Hanley is one of the artists in the National Gallery of Ireland's National Portrait Collection - he painted Ronnie Delany - which is being added to with commissions by the Irish Life & Permanent Portrait Series. The series began in 1998 with Mark Shields's painting of Mary and Nicholas Robinson, and there are just six in it so far. Gillian Bowler, the chairwoman of Irish Life, describes the series as "a rich cultural legacy", and it is very worthwhile, but there's still no denying that the legacy we're creating is a little too thin. Some really good artists are working in the area - Shields, Mick O'Dea, Oisín Roche, Maeve McCarthy, Una Sealy and Carey Clarke, for example. There are also artists, such as Nick Miller, who undertake portraits from time to time, although Miller says he takes them on only rarely. "Most people," he says, "who want to commission a portrait already have something fixed in the mind, and it's hard to meet that expectation. They have to know my work and want it to be a painting more than a portrait. In those circumstances I will consider a commission."

Commissioning a portrait is a commitment in terms of time and money. Cost can be about €10,000, and, waiting lists apart, there is the time involved in sittings, and the months it can take to complete a painting. Walton needs a minimum of five sittings. "Life is fast these days," he says, "and this is one thing that doesn't fit into that."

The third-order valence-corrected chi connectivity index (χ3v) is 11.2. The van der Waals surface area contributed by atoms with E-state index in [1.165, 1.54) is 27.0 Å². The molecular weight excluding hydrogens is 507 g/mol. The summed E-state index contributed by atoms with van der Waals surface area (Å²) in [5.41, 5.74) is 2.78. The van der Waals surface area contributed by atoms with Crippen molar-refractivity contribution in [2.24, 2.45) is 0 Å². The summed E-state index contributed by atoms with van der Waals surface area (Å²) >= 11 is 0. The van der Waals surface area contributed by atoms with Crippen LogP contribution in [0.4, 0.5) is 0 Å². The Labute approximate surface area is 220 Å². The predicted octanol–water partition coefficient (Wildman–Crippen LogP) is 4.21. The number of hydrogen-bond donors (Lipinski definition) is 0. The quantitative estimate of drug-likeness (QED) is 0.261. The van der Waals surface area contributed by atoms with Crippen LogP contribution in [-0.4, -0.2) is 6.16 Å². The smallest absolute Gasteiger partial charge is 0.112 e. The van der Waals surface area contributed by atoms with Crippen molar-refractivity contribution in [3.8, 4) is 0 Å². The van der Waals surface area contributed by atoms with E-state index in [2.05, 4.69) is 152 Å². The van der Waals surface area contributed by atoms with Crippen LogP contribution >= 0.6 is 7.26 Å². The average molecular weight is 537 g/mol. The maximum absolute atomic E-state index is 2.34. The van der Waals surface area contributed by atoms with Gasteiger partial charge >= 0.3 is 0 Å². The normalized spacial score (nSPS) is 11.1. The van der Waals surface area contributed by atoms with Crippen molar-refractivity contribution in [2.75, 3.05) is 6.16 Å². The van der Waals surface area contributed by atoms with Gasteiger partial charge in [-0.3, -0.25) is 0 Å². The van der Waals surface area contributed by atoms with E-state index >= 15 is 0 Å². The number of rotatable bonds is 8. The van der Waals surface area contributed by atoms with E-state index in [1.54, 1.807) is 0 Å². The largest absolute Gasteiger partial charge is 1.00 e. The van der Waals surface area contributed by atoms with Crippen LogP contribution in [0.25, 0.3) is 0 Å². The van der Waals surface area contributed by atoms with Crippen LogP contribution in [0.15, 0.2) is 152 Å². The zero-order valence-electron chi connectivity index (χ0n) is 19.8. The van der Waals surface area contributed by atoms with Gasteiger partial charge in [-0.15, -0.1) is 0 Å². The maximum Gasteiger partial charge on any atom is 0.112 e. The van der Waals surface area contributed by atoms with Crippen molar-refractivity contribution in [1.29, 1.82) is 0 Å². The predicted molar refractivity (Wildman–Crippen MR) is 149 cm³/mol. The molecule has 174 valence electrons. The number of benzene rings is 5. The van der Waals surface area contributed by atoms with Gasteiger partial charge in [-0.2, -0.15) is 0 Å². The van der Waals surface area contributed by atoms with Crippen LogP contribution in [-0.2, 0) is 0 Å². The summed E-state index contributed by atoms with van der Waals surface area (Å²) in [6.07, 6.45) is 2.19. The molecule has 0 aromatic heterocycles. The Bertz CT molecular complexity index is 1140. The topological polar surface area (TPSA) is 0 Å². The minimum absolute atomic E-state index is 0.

Many dismiss as vain the idea of having their portrait painted before they reach retirement age. But we live in an era when entire lives are posted on sites such as Facebook and when every movement is documented in photographs and on video. Portrait painting is slower; it's about future histories as well as about harking back to the past. It's also about trusting an artist to find something in you that you might like to see on canvas. A price tag of €10,000 might seem a lot of money, but it's not as much as the new cars that will be on lots of shopping lists as the year turns. If the amazing legacy that The Society Portrait shows us is to continue, we'll have to commit to it. Otherwise future generations won't have the true colours of Irish life on their walls; there'll just be a lot of grey-haired old men staring down at our great-grandchildren.

The Society Portrait: Painting, Prestige and the Pursuit of Elegance, by Gabriel Badea-Päun, is published by Thames & Hudson, £35 in UK. Conor Walton is contactable on Contact James Hanley through the Solomon Gallery,

© 2007 The Irish Times